Coordinated by Filip STANCIU

Corruption, Virtue and Republic in Machiavelli’s Work


Pierre Mendès” University of Grenoble



Abstract: In this article we examine the relationship between Machiavelli’s thought and the notion of corruption, starting from the multiple meanings thereof. It appears in the first instance that the Florentine Secretary proposes a definition rathercivic” than “deontological” of corruption; in this respect he is in tune with the tradition of republican thought and more precisely he argues using a paradigm of neo-Roman civic virtue. Yet far from sticking to this type of analysis, Machiavelli also seems responsive to the games of the underlying interests of politics, and especially in his The Florentine History; and if he calls for the citizens’ vigilance, he invites his reader to understand the ongoing role of charismatic influence. These two dimensions blur the usual lines and lead to qualify his doctrine ofheterodox republicanism”


Keywords: Machiavelli, corruption, virtue, Republic.

If the definition of the concept of corruption is in itself a delicate thing, because of the polysemous nature of the term, to envisage it in the work of the Florentine Secretary appears even more difficult. Certainly, there is a form of spontaneous familiarity between this notion and the Machiavellian thought: Machiavelli discusses the corruption of regimes and customs, and he undertakes to redefine civic virtue. One might even say that because of his intention to reconsider themodes” andorders” of the republic, the Machiavellian work engenders in the reader, in terms of analysis of corruption, a sort of expectation. However, it is difficult to know more, at least for the time being. Indeed, as it is generally understood in the political field, corruption points to the illicit transactions between private interests and public welfare (whether a service or important information). But from this moment onward things get complicated: Machiavelli is reputed to have produced an analysis of political action that denies any form of autonomy of the public sphere vis-à-vis private interests. Indeed, on the one hand, the Secretary regards the “desire to acquire” as theapparentmotivationof the actors; on the other hand, even if Machiavelli pertains to the Republican current of thinking, the referent of Florentine society, constantly present in the spirit of the author, does not allow for a “pure” representation of the Republican doctrine. Sensitive to the play of social forces and to their insurmountable conflictuality, Machiavelli conceived political life as intimately linked to the endless games of passions and interests – is this to say that it is not capable of issuing a normative idea of corruption? And if such is the case, what can his work bring us today?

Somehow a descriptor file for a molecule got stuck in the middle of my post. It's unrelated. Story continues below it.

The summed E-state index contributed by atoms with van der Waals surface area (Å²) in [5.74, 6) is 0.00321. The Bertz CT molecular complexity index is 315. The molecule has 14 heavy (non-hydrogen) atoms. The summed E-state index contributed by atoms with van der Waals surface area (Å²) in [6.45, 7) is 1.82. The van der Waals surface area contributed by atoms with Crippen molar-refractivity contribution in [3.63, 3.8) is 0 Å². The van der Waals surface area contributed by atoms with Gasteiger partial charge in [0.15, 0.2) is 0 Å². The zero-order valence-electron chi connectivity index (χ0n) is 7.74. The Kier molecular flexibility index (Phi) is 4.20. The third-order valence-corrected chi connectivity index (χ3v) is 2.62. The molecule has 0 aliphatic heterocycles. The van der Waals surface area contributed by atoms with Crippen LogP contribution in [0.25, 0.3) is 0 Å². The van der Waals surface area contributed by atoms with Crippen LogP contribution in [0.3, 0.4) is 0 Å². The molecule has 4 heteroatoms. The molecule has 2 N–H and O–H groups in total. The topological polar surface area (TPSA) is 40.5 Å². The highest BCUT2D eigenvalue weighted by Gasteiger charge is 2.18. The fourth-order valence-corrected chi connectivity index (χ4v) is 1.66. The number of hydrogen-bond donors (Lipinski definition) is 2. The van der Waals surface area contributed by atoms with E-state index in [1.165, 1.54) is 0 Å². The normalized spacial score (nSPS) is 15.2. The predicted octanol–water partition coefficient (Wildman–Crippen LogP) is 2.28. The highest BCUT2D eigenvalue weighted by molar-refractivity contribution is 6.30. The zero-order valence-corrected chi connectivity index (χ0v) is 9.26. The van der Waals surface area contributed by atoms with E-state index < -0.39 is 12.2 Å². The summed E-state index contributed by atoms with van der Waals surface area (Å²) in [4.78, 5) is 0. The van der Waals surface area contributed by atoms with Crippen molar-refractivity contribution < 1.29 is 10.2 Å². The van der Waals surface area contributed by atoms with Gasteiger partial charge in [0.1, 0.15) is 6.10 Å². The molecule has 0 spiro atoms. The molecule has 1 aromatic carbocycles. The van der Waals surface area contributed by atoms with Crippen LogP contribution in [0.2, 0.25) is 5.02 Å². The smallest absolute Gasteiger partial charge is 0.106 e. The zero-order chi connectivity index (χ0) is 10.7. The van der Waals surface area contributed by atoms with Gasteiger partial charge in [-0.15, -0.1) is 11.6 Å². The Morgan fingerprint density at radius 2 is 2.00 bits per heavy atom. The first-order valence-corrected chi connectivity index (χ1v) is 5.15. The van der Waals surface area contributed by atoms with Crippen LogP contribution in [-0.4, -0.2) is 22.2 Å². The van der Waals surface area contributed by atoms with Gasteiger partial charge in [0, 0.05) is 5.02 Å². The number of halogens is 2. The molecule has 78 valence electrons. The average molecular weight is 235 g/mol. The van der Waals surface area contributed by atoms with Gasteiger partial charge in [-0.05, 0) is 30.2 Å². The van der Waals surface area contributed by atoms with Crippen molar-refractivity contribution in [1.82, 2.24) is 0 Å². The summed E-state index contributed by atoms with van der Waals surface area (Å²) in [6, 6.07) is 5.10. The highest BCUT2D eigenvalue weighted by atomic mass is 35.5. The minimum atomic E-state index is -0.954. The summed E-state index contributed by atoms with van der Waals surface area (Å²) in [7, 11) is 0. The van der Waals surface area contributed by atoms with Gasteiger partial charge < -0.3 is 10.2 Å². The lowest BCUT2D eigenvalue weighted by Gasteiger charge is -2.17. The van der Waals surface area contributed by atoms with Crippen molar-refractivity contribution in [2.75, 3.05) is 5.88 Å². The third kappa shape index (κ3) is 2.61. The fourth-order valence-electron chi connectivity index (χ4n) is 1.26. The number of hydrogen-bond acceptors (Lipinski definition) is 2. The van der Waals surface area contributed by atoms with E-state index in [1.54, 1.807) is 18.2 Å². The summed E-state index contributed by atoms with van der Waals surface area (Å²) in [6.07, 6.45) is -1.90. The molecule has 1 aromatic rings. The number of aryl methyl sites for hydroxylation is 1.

In order to better understand the relationship between the work of Machiavelli and the notion of corruption, it is necessary to deepen a little the meaning of the latter. It generally designates illegal transactions between private interests and public welfare, but there is no denying that this is a polysemous term, and it seems therefore necessary to examine briefly the variety of its meanings.  According to Littré, it means at the same time: (1) alteration, (2) putrid decomposition, (3) depravity (of manners), (4) means employed to win someone and determine him to act against his duty and in a manner contrary to what is lawful. The first meaning is generic insofar as it aims to describe the state of degradation of a body. The passage from the first two to the last two meanings suggests that the term has evolved towards a moral evaluation. It has acquired a sense both active and pejorative, and its significance rests on an assessment of what we are talking about, estimated by reference to a standard or ideal state. It is according to this implicit, yet structural assessment, that the notion of corruption is a privileged object of political philosophy, since the latter is not only a description of the collective action by means of appropriate categories, but it also undertakes to judge it.

Starting from this first semantic benchmark, three distinct problem areas open to political philosophy:

(a) Reflection on the corruption of regimes, that is to say, on their transformation of a model into another one. In the Western world, this approach was taken from the very beginnings of political philosophy, for Littré reported it since the receipt of the canonical texts of Aristotle, in the fourteenth century, and Oresme, in his commentary on the Nicomachean Ethics, uses this term of “corruption” to reflect the alteration of regimes. The broadest interest of this orientation (meanings 1 and 2) is to understand the logic of human social and political relations apprehended under their constitutional dimension by referring it to that of nature. In this way are developed the terms of “physics of politics” whose assumptions are repeated by Machiavelli in his Discourses on the First Decade of Titus Livy[1].